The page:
Los Angeles chef and restaurateur Roy Choi is closing his experimental quick-service restaurants Locol in Watts and San Jose, Calif., and the brand will shift its focus to catering operations, the company said Wednesday.
The restaurant operations of both California locations closed this week, according to an announcement on Locol’s social media pages. One of the locations was inside a Whole Foods Market in San Jose. An employee answering the phone there said the restaurant shut down about five days ago.
The closures signal the end of the brand’s two remaining dine-in operations. In social media statements, the company emphasized that it has not thrown in the towel on the concept, as it plans to focus on catering.
“We are not closing! The mission is as strong as ever. We are just leaving retail store ops for now (facility will remain open as a catering event space) to find the most profitable path for growth for our communities and the company,” the company stated. “Spread the word and get that LocoL catering spread and continue to employ our neighborhoods and experience our love at your events. Thank you all in LA for the support and to the cities of Watts. Oakland, and San Jose, one love. We are still here!!!”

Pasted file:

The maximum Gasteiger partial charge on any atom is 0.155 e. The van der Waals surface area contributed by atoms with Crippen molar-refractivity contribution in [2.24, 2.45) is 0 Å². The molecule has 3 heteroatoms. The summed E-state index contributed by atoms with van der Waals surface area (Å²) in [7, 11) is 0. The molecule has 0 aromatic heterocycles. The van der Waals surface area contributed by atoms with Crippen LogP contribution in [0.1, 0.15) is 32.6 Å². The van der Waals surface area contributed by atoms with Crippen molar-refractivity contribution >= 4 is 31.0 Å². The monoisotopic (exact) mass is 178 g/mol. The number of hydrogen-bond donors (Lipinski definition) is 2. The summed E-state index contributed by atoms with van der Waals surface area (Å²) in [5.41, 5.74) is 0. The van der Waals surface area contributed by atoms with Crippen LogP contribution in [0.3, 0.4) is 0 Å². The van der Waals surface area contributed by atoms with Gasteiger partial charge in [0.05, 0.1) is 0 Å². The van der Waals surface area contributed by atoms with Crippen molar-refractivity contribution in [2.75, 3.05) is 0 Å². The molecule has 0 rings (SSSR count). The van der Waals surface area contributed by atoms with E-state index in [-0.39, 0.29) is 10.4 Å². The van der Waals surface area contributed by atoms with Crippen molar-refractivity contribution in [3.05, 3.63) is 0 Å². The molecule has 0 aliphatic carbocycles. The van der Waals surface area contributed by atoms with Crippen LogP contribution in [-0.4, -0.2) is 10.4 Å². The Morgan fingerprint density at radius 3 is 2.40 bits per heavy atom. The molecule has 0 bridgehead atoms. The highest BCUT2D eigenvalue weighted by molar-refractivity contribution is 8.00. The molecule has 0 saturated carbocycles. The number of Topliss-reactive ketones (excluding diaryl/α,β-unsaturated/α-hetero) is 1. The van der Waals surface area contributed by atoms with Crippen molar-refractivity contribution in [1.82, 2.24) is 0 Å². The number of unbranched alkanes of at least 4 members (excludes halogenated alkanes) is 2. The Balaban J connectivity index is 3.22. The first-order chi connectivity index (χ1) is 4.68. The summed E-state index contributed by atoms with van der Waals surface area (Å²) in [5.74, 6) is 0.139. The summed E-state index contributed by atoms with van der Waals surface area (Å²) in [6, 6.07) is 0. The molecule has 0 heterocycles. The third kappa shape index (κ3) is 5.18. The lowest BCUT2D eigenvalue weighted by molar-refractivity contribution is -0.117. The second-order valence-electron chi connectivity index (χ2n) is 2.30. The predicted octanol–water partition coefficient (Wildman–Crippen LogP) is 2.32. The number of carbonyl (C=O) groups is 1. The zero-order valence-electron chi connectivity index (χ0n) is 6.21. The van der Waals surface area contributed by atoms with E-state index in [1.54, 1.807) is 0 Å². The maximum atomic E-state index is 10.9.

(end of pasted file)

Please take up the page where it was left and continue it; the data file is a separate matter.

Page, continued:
The company did not return requests for additional comment.
The concept, first launched by Choi and San Francisco chef and restaurateur Daniel Patterson in 2016, showcased a menu of fast-food items prepared with a healthy twist and with premium ingredients. Part of the company’s ethos was to place the restaurants in food deserts, where underserved communities could get access to affordable, chef-driven fast food.
Items on the menu included cheeseburgers, veggie burgers, agua frescas, salads and foldies. Foldies are Choi and Patterson’s version of a folded taco stuffed with beans, cheese and braised beef.
The retail closures come after the shuttering of two Bay Area locations, including a location in Oakland earlier this summer.
Nearly a decade ago, Choi and his Los Angeles business partners launched the Kogi BBQ food truck. The truck became an instant social media and food phenomenon as it used Twitter to blast its daily Los Angeles-area pitstops. Fans of its Korean BBQ tacos topped with kimchi would form long lines — wait times in the early days often lasted up to 2-3 hours.
Kogi and Choi are credited with popularizing the Southern California food truck craze.
Contact Nancy Luna at [email protected]
Follow her on Twitter: @FastFoodMaven